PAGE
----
My mum never finished primary school, she went to school for maybe 2 or 3 years then had to stay home and help with duties at home.
I remember one day when I was quite young, she was sewing and she was showing me how it worked as she went.  She turned to me and said “you know a person built this machine.  Someone thought about how it could work, came up with the parts, put it together and made the sewing machine that is now used all around the world”. 
It got me thinking, if someone could do that then I could do anything really.  I’m no different to anyone else. 
Still to this day that has really stuck with me.  Whenever I’m starting a new project or a new endeavour, I remind myself that I can do this.  It took one person to come up with the idea to go to space, it took one person to come up with the idea to make a vehicle, or to make a computer – why can’t I do this! 
This kind of thinking has really helped me to break down a lot of those barriers about what I can and can’t do, and I think because of that, I freed myself from a lot of self- limitations. 
Personally, I have found it has never been a straight path for me. It hasn’t been like climbing up the ladder from A to B to get to an end goal.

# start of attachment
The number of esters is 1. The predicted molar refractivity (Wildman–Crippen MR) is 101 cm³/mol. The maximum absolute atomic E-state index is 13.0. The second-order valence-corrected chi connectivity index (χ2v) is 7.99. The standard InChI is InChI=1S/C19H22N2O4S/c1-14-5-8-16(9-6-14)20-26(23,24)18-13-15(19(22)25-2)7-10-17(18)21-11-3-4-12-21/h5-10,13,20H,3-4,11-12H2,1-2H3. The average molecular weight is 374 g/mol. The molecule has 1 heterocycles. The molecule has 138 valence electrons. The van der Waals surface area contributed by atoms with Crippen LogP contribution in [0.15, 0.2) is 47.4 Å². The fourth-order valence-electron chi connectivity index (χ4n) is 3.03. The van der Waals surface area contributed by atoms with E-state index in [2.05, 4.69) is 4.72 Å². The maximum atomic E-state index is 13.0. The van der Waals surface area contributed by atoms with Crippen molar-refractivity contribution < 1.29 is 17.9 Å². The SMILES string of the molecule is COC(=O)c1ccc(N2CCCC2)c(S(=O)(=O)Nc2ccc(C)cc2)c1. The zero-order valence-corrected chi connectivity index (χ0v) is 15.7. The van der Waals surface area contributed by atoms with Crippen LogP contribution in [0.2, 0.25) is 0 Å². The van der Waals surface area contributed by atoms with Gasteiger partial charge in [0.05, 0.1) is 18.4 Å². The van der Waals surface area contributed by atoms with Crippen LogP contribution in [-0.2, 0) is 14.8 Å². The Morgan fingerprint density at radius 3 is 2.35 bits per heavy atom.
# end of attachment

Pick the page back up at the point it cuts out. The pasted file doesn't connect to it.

A good friend once explained it to me as, “think of it as a meandering creek, jumping from one river stone to another, as you go along the creek there is usually more than one option for the next stone to jump to and you can decide which one you’re going to go for.  You soon realise that either way you are still travelling in the same direction”. 
I’ve stayed in the legal field the whole time, but I have taken very different roles with very different companies, and I have picked up a very broad range of skills along the way. 
I think persistence and curiosity are probably two of the biggest things for me.  I am very persistent, and I think it’s important to remain curious, and learn as you go.  Even if it has been to the annoyance to some of my colleagues. 
I would say it’s important to remain inquisitive and to know what you don’t know.
Stay true to yourself.  As a lawyer working in a very male dominated industry, I’ve never really subscribed to the advice that you should put on a black suit and act like a man in a male environment.  I don't think that works, not for me anyways. 
I think it’s more important to be authentic.  Instead of trying to be a man, just be a woman and bring those characteristics to the table.  I think it adds a necessary flavour.
We need to be brave.  I think most people are their own worst critics.   Often the worst-case scenario that we’ve played out in our heads is nowhere near as bad as how things actually happen.
People relate to authenticity and people who are curious and brave - I don’t think anyone will ever shut that down.
I have had push back at times with comments like “don’t be so emotional” if I’ve gone up against a traditional mindset or male dominated organisation.